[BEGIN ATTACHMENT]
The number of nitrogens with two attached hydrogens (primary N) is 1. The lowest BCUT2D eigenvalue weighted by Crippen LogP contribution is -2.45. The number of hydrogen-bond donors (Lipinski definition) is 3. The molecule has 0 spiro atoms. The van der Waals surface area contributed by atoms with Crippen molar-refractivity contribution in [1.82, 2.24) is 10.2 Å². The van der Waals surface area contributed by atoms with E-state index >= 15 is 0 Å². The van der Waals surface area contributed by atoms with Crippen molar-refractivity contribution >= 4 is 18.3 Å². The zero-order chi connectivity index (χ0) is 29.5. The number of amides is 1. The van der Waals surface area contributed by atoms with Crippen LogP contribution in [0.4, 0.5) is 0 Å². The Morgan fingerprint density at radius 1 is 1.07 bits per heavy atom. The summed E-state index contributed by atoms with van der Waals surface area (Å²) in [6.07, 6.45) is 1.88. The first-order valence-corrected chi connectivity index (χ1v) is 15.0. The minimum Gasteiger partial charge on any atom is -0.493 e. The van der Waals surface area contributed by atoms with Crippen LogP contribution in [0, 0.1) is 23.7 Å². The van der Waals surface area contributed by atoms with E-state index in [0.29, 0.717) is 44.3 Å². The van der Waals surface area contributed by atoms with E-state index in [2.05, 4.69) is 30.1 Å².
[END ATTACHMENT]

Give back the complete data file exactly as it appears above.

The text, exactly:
The number of nitrogens with two attached hydrogens (primary N) is 1. The lowest BCUT2D eigenvalue weighted by Crippen LogP contribution is -2.45. The number of hydrogen-bond donors (Lipinski definition) is 3. The molecule has 0 spiro atoms. The van der Waals surface area contributed by atoms with Crippen molar-refractivity contribution in [1.82, 2.24) is 10.2 Å². The van der Waals surface area contributed by atoms with E-state index >= 15 is 0 Å². The van der Waals surface area contributed by atoms with Crippen molar-refractivity contribution >= 4 is 18.3 Å². The zero-order chi connectivity index (χ0) is 29.5. The number of amides is 1. The van der Waals surface area contributed by atoms with Crippen LogP contribution in [0.4, 0.5) is 0 Å². The Morgan fingerprint density at radius 1 is 1.07 bits per heavy atom. The summed E-state index contributed by atoms with van der Waals surface area (Å²) in [6.07, 6.45) is 1.88. The first-order valence-corrected chi connectivity index (χ1v) is 15.0. The minimum Gasteiger partial charge on any atom is -0.493 e. The van der Waals surface area contributed by atoms with Crippen LogP contribution in [0, 0.1) is 23.7 Å². The van der Waals surface area contributed by atoms with E-state index in [0.29, 0.717) is 44.3 Å². The van der Waals surface area contributed by atoms with E-state index in [2.05, 4.69) is 30.1 Å².